Premarital and Marital Property Agreements are important and necessary in setting up a prenuptial or postnuptial agreement in the state of Texas, with regard to your properties if you do end up in a divorce. Divorces can be messy and one of the most disputed topics during such time is property and finances. We want to help you better understand the process in making it and have an informed choice of getting one.
Prenup and Postnup Agreements 101
Marital agreements are agreements entered into by the spouses either before or during the marriage, which establishes the property and financial rights of each spouse in case of a divorce or the death of your spouse. A prenuptial agreement contains the things the spouses want to keep separate, while a postnuptial agreement can be entered into after the marriage, if the spouses decide they want separate or part of the marital community property.
How Do I Make a Valid Marital Agreement
In order for there to be a valid marital agreement that can be done before or after your marriage, it must be in a written document, signed by both parties, voluntarily made by the spouse and must contain full disclosure of all assets and liabilities. Documentation of your properties is important in order to prove that your property is separate, especially when it is contested by the other party. Testimony that your property is separate can be submitted but would likely not be enough to prove this in court.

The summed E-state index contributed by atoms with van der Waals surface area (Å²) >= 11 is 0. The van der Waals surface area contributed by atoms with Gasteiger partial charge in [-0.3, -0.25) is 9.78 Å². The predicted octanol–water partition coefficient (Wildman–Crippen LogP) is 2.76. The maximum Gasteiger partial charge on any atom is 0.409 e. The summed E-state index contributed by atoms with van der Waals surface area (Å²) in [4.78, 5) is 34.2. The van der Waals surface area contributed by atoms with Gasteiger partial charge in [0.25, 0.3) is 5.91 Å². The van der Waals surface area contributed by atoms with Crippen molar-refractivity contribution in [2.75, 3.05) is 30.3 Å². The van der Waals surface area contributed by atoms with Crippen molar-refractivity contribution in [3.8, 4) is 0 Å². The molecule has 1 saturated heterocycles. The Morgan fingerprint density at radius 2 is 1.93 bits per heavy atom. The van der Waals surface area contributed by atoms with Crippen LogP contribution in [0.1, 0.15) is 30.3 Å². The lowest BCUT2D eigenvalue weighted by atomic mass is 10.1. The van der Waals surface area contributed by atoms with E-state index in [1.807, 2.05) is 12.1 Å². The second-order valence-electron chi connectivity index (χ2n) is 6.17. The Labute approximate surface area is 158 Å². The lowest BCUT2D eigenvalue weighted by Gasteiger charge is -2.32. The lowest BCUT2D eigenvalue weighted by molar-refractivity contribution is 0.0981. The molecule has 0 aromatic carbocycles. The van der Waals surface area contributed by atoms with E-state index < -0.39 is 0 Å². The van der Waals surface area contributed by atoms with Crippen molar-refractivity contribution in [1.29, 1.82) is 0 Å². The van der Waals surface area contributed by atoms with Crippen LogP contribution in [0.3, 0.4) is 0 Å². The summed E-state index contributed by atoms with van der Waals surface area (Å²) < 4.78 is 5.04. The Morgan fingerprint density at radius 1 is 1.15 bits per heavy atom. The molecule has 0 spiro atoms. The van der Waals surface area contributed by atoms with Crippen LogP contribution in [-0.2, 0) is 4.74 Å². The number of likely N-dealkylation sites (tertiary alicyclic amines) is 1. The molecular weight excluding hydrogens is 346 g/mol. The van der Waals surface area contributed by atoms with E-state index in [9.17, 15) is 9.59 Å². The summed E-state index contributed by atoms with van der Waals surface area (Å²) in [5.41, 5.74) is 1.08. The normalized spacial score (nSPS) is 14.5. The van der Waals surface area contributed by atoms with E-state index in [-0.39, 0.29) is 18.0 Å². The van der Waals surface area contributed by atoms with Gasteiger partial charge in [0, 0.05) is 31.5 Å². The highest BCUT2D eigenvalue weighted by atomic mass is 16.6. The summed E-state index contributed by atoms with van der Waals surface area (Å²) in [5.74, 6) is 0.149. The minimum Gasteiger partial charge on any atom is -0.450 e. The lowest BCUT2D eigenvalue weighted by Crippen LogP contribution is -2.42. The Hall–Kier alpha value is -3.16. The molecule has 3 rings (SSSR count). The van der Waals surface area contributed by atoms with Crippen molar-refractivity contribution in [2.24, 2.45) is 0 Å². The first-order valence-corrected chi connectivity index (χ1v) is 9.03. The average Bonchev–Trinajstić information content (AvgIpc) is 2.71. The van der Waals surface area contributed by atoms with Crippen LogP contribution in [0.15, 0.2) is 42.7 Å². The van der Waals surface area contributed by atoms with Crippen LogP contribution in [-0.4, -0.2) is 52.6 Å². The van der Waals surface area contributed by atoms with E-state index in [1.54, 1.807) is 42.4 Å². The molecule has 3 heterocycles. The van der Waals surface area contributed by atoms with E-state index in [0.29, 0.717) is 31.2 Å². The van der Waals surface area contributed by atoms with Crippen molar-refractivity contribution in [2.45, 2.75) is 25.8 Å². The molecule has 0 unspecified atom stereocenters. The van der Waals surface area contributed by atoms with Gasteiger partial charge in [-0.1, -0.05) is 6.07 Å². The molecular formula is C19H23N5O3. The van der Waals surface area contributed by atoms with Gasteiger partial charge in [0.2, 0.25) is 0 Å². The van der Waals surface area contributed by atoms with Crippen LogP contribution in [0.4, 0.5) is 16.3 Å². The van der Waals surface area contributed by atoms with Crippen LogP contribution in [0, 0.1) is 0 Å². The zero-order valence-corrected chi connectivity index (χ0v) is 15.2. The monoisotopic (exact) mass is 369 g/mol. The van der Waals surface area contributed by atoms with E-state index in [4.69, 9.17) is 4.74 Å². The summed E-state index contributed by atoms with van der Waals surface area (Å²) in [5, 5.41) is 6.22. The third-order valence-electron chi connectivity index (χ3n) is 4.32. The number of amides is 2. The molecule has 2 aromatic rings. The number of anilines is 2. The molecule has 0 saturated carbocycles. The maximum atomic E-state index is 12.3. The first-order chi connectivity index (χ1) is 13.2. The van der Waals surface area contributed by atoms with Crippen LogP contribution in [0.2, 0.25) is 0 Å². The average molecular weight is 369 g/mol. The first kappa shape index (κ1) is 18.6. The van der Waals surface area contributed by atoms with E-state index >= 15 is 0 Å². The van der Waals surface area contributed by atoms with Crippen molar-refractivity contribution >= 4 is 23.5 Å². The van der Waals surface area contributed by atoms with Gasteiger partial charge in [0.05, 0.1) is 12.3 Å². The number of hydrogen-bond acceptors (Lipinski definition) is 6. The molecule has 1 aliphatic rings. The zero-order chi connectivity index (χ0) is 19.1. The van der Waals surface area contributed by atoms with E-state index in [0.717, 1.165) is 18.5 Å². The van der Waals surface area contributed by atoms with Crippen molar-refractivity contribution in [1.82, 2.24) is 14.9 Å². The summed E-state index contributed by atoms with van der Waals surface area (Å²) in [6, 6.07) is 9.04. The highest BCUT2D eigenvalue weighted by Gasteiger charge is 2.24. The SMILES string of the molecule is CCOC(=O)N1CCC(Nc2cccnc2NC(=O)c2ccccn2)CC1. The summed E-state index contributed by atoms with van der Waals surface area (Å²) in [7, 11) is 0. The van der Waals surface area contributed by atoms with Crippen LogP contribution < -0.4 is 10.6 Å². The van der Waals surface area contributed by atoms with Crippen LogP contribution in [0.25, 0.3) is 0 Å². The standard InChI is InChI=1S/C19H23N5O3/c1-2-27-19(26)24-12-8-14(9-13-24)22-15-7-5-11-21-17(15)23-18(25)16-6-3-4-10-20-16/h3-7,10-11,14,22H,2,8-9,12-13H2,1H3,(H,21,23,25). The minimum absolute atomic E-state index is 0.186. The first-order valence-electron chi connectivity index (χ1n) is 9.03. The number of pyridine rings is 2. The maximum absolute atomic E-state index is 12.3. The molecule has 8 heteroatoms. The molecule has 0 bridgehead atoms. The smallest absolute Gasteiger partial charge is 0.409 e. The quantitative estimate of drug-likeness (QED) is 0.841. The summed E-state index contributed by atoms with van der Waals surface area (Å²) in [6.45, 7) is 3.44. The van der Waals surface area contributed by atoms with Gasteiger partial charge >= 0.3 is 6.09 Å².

Decision Making: Is Getting A Prenup Agreement Worth It?
Having yourself a property agreement can give you control of your finances and make your options more predictable and less chaotic in an unfortunate divorce proceeding. For instance, you want your properties to be easily divided by identifying which are separate from the Marital Community Property. Having a prenup also controls the extent of your debt so properties can remain debt-free even after marriage.
In the absence of a prenup or postnup, “community property” is the default marital agreement in the state of Texas. This means that all property owned by married persons on the dissolution of a marriage, by death or by divorce, is presumed to be the property of both spouses. This includes debt which is called community debt. In this situation, the spouse also shares the debt upon divorce. To keep it simple, having the choice of a prenup or postnup will help you make your finances separate with your spouse.
How We Can Help
Weddings are the most romantic events yet a substantial number of marriages in America end up in divorce. If you are thinking about entering into a prenup or postnup agreement to better protect your hard-earned properties and finances in marriage, we at Sims & Purzer PLLC we can help you with that. We specialize in Family law matters including managing and fixing marital property obligations. Don't hesitate to schedule a consultation with us today!